By Debbie Olujobi

Life happens to the wicked and the kind and we will all age as the years pass by. Its a constant struggle dealing with the limitations that age hoisters upon us as we get older. When you are young you take many things for granted and assume that you can do any and everything just because you want to. Its often very humbling to find that the limitations that age brings just cant be surmounted, we all have to make peace with our our older bodies and jaded minds.

Exercise is great, it helps mobility and keeps you fit but it wont wont bring your twenties back, neither will plastic surgery! I put up an old photograph of myself on the dressing table and the sole purpose was to ginger me into being more physically active and more disciplined in my diet and its been over a year where I may have gained even more weight. A friend saw it and started laughing; she knew what I was hoping for and she gently chided me to embrace the reality I have and the body that comes with it.

I actually don’t agree, losing weight or being perfectly fit is not a physical issue its a mental one and thats where we all age the most. The age thing is all in the mind and my mind has chilled out; it’s not sending enough angst/will power to get me to punish myself in the gym to get the fitness level I desire.

The difference between the young and the old is just the direction or should I say motivation behind their drive. The young have a body they are just growing into, it’s closely tied with their sense of identity and they are motivated to keep and make it attractive. The old on the other hand tie identity with achievement and unlike the young they already know that a great bank balance trumps a great body. What the young take for granted like fitness, agility and most especially time, the old want to buy.

Most of us in middle age would be willing to pay some young person to exercise for us if we could then transfer the benefits to our ageing bodies. My twenty something self prided herself on doing a 7 kilometre run 5 days a week; exercise took up at least 2 hours of my day! I still do exercise but I struggle to do 4 kilometre walks and will cancel altogether if any excuse makes itself available. Not only do I lack the stamina of the young, I also don’t have the will. Back in the day, I would race up the stairs of a high-rise building if I couldn’t get to the gym, I would do sit-ups in confined spaces, walk instead of drive where possible but not anymore. The almost zero will power and stamina is what is most damaging in this age thing.

The age of contentment that brings acceptance is in my view the best thing about getting older. Its true that I wouldn’t mind the willpower and stamina of the younger me but I wouldn’t go back to my twenties for all the tea in china! There is a simple truth behind my lack of stamina and its a strong sense of self and an identity. Adults who are well rounded and mature are not insecure or desperate for approval or acceptance of their appearances and their choices, so running a 7 kilometre everyday regime to keep fit is ludicrous when one is not training for a competition.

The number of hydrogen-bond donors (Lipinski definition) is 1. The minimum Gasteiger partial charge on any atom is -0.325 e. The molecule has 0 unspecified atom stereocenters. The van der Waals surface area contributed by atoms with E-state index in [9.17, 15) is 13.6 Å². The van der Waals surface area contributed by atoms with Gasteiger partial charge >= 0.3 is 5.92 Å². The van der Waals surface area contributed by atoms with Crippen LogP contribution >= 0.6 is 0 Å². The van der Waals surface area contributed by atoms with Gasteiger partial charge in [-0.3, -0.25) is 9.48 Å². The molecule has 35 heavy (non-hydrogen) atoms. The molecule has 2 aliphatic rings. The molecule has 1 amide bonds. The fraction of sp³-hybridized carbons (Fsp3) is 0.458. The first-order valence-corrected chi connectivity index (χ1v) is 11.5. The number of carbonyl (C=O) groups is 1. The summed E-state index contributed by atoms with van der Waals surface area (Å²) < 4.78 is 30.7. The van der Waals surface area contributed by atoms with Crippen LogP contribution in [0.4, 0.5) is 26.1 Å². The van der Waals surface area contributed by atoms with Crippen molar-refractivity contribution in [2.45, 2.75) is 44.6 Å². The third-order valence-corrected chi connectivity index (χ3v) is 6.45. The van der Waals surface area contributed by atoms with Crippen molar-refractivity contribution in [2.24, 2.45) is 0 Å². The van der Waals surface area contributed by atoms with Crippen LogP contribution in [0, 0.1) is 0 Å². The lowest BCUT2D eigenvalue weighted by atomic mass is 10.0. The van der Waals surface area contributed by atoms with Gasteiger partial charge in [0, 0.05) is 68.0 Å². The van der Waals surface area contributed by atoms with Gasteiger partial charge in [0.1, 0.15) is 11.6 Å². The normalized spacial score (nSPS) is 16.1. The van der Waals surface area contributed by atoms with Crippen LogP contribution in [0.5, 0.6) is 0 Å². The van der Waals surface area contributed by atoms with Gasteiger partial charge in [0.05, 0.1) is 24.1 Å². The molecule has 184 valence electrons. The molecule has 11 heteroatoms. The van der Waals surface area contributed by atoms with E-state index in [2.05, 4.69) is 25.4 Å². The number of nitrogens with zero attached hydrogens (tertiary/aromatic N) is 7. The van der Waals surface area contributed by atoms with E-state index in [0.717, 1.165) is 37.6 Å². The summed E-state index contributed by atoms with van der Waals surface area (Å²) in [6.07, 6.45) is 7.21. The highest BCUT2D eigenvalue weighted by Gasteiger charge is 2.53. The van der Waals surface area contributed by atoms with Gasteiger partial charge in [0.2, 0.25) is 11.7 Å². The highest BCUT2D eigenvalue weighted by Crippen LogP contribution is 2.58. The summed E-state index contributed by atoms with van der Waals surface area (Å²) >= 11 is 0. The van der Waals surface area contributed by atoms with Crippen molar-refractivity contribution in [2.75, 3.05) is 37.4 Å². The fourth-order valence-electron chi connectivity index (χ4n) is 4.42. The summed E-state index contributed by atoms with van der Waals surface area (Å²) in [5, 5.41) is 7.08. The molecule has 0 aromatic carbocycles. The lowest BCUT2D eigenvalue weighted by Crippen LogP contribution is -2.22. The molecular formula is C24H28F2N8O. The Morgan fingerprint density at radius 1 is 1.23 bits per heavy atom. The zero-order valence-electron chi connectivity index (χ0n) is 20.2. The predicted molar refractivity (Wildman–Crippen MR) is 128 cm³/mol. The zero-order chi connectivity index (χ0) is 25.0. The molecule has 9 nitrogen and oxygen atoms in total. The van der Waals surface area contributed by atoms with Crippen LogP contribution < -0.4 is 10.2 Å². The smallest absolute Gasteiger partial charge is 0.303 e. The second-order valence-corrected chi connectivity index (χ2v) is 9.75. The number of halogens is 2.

While the young dine on adrenalin, adults dine on grace; we want a lot of things but we are willing to work towards it, wait for it and where not possible give up on it. The young are never willing to work towards anything, wait for anything or even gracefully give up on anything; they live on a diet of instant gratification and everything and everyone is against them if they don’t get their way. I have a sneaky suspicion that the stamina I used to have had a lot to do with pent up frustrations and aggravation that were mostly self inflicted.

The age thing has me riled up by the loss of an ability that made me feel special. In my younger days I was an exceptionally good driver for two reasons, I didn’t drink and I had what my friends called Super hero vision. A specialist detected some abnormality in my eyes as a child and he thought that could explain my ability to see and read in the dark.

Some years after I turned 40 I had been very upset that I needed glasses to read and had not been amused when ophthalmologists explained it as part of the ageing process but I could still see in the dark. I made to reply a text this past week and I honestly could see nothing; yes it was dark but that rule had never applied to me before so I was rather peeved. I have always taken that ability for granted and I feel its loss like something was stolen from me! It didn’t help that I received very little sympathy from my loved ones as they mostly thought that seeing in the dark was abnormal and normal was what I had become.

I was motivated to write this to see if I am alone in feeling like I am losing abilities to age and wondering what lies ahead should Jesus tarry? I hit 50 in a few years and I can honestly say I am happy with my lot physically; yes I could be fitter or even more limber but all in all, I would say not bad. I cant blame my absentmindedness on age as I have always been forgetful. I tend to live in my head or should I say thoughts so my attention is hardly ever focussed on any particular thing.

My publisher once shared a joke on age that has stayed with me for a decade. He said ” What we used to desperately struggle to do, we can barely muster enough energy to even think about when we get old”. Those words have a deeper meaning to me now, its like my mind sends a memo to my body on the slowest transport to get it to move, and my body grudgingly and creakingly moves in obedience.

These days its commonplace to see babies you bathed getting married, even my son is taller than I am; at times it feels like I shrunk and he became a giant! Its all good though, that diet of grace that God provides feeds my soul with contentment and it will help me accept the new reality of whatever evolution the age thing continues to unfold.



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